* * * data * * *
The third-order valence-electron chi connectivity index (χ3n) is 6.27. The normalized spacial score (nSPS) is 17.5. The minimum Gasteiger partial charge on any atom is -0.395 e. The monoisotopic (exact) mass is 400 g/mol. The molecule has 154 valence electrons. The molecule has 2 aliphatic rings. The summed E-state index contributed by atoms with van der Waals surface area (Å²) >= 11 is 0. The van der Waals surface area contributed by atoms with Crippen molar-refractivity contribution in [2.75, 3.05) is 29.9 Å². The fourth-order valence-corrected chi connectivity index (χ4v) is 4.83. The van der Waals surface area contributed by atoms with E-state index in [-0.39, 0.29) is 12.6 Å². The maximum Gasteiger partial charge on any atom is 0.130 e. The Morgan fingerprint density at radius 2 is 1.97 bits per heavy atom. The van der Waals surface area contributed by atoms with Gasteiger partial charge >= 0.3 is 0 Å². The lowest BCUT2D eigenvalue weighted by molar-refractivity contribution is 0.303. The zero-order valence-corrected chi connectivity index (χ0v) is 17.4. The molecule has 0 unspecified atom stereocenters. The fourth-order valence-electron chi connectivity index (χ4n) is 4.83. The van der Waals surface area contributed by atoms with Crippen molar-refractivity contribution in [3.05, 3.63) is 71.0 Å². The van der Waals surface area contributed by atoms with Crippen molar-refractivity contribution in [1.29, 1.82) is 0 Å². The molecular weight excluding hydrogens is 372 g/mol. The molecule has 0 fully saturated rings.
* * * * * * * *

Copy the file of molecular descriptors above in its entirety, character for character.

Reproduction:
The third-order valence-electron chi connectivity index (χ3n) is 6.27. The normalized spacial score (nSPS) is 17.5. The minimum Gasteiger partial charge on any atom is -0.395 e. The monoisotopic (exact) mass is 400 g/mol. The molecule has 154 valence electrons. The molecule has 2 aliphatic rings. The summed E-state index contributed by atoms with van der Waals surface area (Å²) >= 11 is 0. The van der Waals surface area contributed by atoms with Crippen molar-refractivity contribution in [2.75, 3.05) is 29.9 Å². The fourth-order valence-corrected chi connectivity index (χ4v) is 4.83. The van der Waals surface area contributed by atoms with E-state index in [-0.39, 0.29) is 12.6 Å². The maximum Gasteiger partial charge on any atom is 0.130 e. The Morgan fingerprint density at radius 2 is 1.97 bits per heavy atom. The van der Waals surface area contributed by atoms with Gasteiger partial charge >= 0.3 is 0 Å². The lowest BCUT2D eigenvalue weighted by molar-refractivity contribution is 0.303. The zero-order valence-corrected chi connectivity index (χ0v) is 17.4. The molecule has 0 unspecified atom stereocenters. The fourth-order valence-electron chi connectivity index (χ4n) is 4.83. The van der Waals surface area contributed by atoms with Crippen molar-refractivity contribution in [3.05, 3.63) is 71.0 Å². The van der Waals surface area contributed by atoms with Crippen molar-refractivity contribution in [1.29, 1.82) is 0 Å². The molecular weight excluding hydrogens is 372 g/mol. The molecule has 0 fully saturated rings.